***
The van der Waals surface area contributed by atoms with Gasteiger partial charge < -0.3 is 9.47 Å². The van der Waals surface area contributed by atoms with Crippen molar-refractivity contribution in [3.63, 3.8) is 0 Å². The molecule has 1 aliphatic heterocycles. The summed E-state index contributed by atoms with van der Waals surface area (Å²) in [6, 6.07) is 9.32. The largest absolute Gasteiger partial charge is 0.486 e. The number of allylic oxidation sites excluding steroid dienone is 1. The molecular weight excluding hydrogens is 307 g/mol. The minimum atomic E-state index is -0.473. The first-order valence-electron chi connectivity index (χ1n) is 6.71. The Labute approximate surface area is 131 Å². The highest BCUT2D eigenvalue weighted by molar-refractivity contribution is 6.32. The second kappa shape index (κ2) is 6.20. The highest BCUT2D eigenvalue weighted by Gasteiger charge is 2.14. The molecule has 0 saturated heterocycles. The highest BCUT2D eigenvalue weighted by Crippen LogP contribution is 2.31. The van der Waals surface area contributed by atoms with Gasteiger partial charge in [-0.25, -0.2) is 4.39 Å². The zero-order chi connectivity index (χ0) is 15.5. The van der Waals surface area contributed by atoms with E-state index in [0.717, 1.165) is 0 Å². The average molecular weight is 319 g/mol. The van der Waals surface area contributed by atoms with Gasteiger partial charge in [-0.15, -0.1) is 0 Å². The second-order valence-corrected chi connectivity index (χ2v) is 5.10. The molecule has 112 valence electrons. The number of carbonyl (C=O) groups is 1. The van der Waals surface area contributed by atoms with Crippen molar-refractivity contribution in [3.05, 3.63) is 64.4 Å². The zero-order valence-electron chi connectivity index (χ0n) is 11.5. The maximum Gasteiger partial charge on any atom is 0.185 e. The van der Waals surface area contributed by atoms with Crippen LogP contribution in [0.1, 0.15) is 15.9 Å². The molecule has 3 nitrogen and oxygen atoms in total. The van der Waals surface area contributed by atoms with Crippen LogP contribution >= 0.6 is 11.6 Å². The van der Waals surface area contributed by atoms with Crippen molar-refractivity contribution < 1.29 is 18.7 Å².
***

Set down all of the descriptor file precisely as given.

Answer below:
The van der Waals surface area contributed by atoms with Gasteiger partial charge < -0.3 is 9.47 Å². The van der Waals surface area contributed by atoms with Crippen molar-refractivity contribution in [3.63, 3.8) is 0 Å². The molecule has 1 aliphatic heterocycles. The summed E-state index contributed by atoms with van der Waals surface area (Å²) in [6, 6.07) is 9.32. The largest absolute Gasteiger partial charge is 0.486 e. The number of allylic oxidation sites excluding steroid dienone is 1. The molecular weight excluding hydrogens is 307 g/mol. The minimum atomic E-state index is -0.473. The first-order valence-electron chi connectivity index (χ1n) is 6.71. The Labute approximate surface area is 131 Å². The highest BCUT2D eigenvalue weighted by molar-refractivity contribution is 6.32. The second kappa shape index (κ2) is 6.20. The highest BCUT2D eigenvalue weighted by Gasteiger charge is 2.14. The molecule has 0 saturated heterocycles. The highest BCUT2D eigenvalue weighted by Crippen LogP contribution is 2.31. The van der Waals surface area contributed by atoms with Gasteiger partial charge in [-0.25, -0.2) is 4.39 Å². The zero-order chi connectivity index (χ0) is 15.5. The van der Waals surface area contributed by atoms with E-state index in [0.717, 1.165) is 0 Å². The average molecular weight is 319 g/mol. The van der Waals surface area contributed by atoms with Gasteiger partial charge in [-0.15, -0.1) is 0 Å². The second-order valence-corrected chi connectivity index (χ2v) is 5.10. The molecule has 112 valence electrons. The number of carbonyl (C=O) groups is 1. The van der Waals surface area contributed by atoms with Crippen molar-refractivity contribution in [3.05, 3.63) is 64.4 Å². The zero-order valence-electron chi connectivity index (χ0n) is 11.5. The maximum Gasteiger partial charge on any atom is 0.185 e. The van der Waals surface area contributed by atoms with Crippen LogP contribution in [0.1, 0.15) is 15.9 Å². The molecule has 3 nitrogen and oxygen atoms in total. The van der Waals surface area contributed by atoms with Crippen LogP contribution >= 0.6 is 11.6 Å². The van der Waals surface area contributed by atoms with Crippen molar-refractivity contribution < 1.29 is 18.7 Å².